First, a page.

“It’s a four kilometre hike up the mountain” Padmini warned us.
I got ready with walking boots, back pack and hiking poles. We drove downhill along the B274 to the turn off to the VHF station. There is a good road to the communications towers at the top of the Knuckles Range hill but a barrier across the road stops unauthorised vehicles using it. There is just enough room to park a car this side of the barrier and a short distance away, there is a green painted public toilet without a door.
We climbed steadily, avoiding the leech infested verges. The incline was not steep and the cool, gentle breeze was refreshing. Behind us, the mountains wore a misty veil and birds sang in the morning sun. Then I saw the Yellow-eared bulbul, one of the 26 or so endemic birds of Sri Lanka. It was joined by a Black bulbul. Enthralled, I watched them through field glasses, chirping and hoping from branch to branch.
The road twisted and turned and soon we reached the Riverston Gap through which wind can blow at fearsome speeds. Vegetation here is stunted in order to survive undamaged in the roaring wind. The ‘stunted forest’ looks velvety from above with different shades of green.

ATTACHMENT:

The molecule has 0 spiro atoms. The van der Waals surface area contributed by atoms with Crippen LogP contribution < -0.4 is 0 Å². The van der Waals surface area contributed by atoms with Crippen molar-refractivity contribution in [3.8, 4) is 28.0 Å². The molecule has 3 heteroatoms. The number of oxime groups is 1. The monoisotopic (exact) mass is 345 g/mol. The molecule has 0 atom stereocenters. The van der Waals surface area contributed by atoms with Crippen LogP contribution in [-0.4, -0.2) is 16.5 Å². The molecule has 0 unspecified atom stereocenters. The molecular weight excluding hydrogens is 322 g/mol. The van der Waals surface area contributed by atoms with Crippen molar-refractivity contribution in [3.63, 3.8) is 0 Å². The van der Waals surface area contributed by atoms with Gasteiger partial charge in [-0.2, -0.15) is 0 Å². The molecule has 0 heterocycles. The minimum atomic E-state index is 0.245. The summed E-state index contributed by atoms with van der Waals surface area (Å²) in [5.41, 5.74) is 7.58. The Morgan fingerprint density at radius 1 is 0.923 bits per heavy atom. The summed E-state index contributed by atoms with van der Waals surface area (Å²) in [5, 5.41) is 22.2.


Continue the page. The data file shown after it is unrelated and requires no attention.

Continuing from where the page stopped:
Several transmitting towers stood at the top of the mountain. Station gate was closed and there was nobody in sight. A sad looking dog walked up to the gate and watched us in silence. More Yellow-eared bulbuls frolicked in the buses and we started to walk slowly down the mountain to the waiting bus.
Despite warnings, some ventured on to the grassy verges and were rewarded with leech bites – on ankles, knees and even in the groin!
According to Dr Richard Dawood, travel medicine expert:
“Leeches – which before feeding can be tiny – lie in wait on vegetation, quickly attaching to clothing as you brush by, then on to the lower legs and ankles. They are skilled at insinuating their mouth parts through the weave of socks, and wriggling into trainers or even tough hiking boots.
They have a particular propensity for buttocks and private parts – so caution is needed when answering the call of nature. Leech bites are almost painless, and accompanied by secretion of an anticoagulant, so the first clue to their presence may be an expanding red stain in your socks or clothing, or the squelch of blood in your boots. Although they are usually just a nuisance, and don’t spread disease, you will want to avoid them.
Leech socks are made from tightly woven fabric and form an impervious barrier to bites. Online, you will find many suppliers offering them. Alternatively, you can make your own by spraying plenty of DEET (mosquito repellent) on to ordinary hiking socks. If you do find a leech attached to you, don’t pull it off, as the mouth parts can remain under your skin and leave a slowly healing granuloma, or lump. You can encourage the leech to detach on its own by heating it with a lighted cigarette; just as effectively, you can apply some DEET, alcohol or table salt. Apply antiseptic to the skin until it has healed.”
(The hike was arranged by Padmini Hussein of Flamingo Tours)